Ruth Handler’s Barbie doll was introduced to society at the New York Toy Fair on this date in 1959. Born Ruth Marianna Mosko in 1916 in Denver, Colorado, Handler was a child of immigrant parents from Poland. Her creation of Barbie (named after her daughter, Barbara) was designed as a quantum leap in how preadolescent girls approached doll play. Girls, Handler observed, were less interested in “mothering” their dolls than in projecting their sexual and social aspirations onto them. Over one billion Barbie dolls have been purchased since they first appeared, and at their height of popularity were reportedly sold worldwide at a rate of three per second. Facing significantly declining sales in recent years, Barbie’s manufacturer, the Mattel toy company (originally founded in 1945 to sell picture frames) has tried to adapt to cultural and demographic changes, offering a variety of Barbie skin tones, eye colors, and body types, and most recently issuing a new series of 17 dolls based on inspiring women, including Amelia Earhart and Frida Kahlo. Handler died in 2002 after a long struggle with breast cancer — a struggle that prompted her to design a breast prosthetic, “Nearly Me,” that was apparently a lot closer to natural than her famous doll’s original plastic bustline.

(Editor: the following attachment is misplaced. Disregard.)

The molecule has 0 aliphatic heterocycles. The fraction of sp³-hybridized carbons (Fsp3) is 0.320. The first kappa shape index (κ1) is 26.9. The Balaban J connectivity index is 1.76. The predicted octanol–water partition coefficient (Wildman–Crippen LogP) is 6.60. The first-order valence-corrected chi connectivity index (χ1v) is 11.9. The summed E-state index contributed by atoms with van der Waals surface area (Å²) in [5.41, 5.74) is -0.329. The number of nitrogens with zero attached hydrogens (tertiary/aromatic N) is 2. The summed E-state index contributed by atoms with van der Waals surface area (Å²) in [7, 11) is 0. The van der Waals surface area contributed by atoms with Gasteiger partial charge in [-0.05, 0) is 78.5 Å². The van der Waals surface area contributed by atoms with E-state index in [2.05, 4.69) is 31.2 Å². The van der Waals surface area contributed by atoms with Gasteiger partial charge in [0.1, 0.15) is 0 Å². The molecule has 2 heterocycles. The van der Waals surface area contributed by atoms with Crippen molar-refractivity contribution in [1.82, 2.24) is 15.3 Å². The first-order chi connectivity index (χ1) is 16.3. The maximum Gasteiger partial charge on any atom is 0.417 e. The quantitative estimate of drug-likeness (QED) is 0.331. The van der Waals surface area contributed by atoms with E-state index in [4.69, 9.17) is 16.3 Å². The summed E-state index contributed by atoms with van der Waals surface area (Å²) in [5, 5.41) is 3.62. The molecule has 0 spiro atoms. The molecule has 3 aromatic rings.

“My whole philosophy was that through the doll, a little girl could be anything she wanted to be. ” —Ruth Handler